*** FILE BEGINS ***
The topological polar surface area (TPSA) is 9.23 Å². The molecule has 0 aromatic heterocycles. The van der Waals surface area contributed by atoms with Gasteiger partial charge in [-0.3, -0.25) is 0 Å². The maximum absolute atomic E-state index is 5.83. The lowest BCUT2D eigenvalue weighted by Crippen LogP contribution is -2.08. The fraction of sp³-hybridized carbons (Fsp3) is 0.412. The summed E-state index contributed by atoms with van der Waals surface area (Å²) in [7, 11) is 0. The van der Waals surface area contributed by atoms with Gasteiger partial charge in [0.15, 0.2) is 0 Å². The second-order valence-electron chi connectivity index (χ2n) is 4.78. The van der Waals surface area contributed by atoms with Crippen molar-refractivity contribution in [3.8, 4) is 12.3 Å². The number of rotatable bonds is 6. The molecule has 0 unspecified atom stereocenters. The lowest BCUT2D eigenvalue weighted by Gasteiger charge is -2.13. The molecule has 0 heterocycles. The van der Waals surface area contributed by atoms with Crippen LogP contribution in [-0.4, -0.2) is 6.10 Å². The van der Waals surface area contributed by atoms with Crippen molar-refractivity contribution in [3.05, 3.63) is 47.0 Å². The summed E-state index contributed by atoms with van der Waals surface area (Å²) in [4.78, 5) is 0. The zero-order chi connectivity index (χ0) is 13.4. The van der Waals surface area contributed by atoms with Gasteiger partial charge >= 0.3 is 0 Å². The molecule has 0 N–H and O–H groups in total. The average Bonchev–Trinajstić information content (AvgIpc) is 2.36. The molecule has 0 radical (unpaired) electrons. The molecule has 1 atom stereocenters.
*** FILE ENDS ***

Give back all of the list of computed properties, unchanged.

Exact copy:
The topological polar surface area (TPSA) is 9.23 Å². The molecule has 0 aromatic heterocycles. The van der Waals surface area contributed by atoms with Gasteiger partial charge in [-0.3, -0.25) is 0 Å². The maximum absolute atomic E-state index is 5.83. The lowest BCUT2D eigenvalue weighted by Crippen LogP contribution is -2.08. The fraction of sp³-hybridized carbons (Fsp3) is 0.412. The summed E-state index contributed by atoms with van der Waals surface area (Å²) in [7, 11) is 0. The van der Waals surface area contributed by atoms with Gasteiger partial charge in [0.15, 0.2) is 0 Å². The second-order valence-electron chi connectivity index (χ2n) is 4.78. The van der Waals surface area contributed by atoms with Crippen molar-refractivity contribution in [3.8, 4) is 12.3 Å². The number of rotatable bonds is 6. The molecule has 0 unspecified atom stereocenters. The lowest BCUT2D eigenvalue weighted by Gasteiger charge is -2.13. The molecule has 0 heterocycles. The van der Waals surface area contributed by atoms with Crippen LogP contribution in [-0.4, -0.2) is 6.10 Å². The van der Waals surface area contributed by atoms with Crippen molar-refractivity contribution in [3.05, 3.63) is 47.0 Å². The summed E-state index contributed by atoms with van der Waals surface area (Å²) in [4.78, 5) is 0. The zero-order chi connectivity index (χ0) is 13.4. The van der Waals surface area contributed by atoms with Gasteiger partial charge >= 0.3 is 0 Å². The molecule has 0 N–H and O–H groups in total. The average Bonchev–Trinajstić information content (AvgIpc) is 2.36. The molecule has 0 radical (unpaired) electrons. The molecule has 1 atom stereocenters.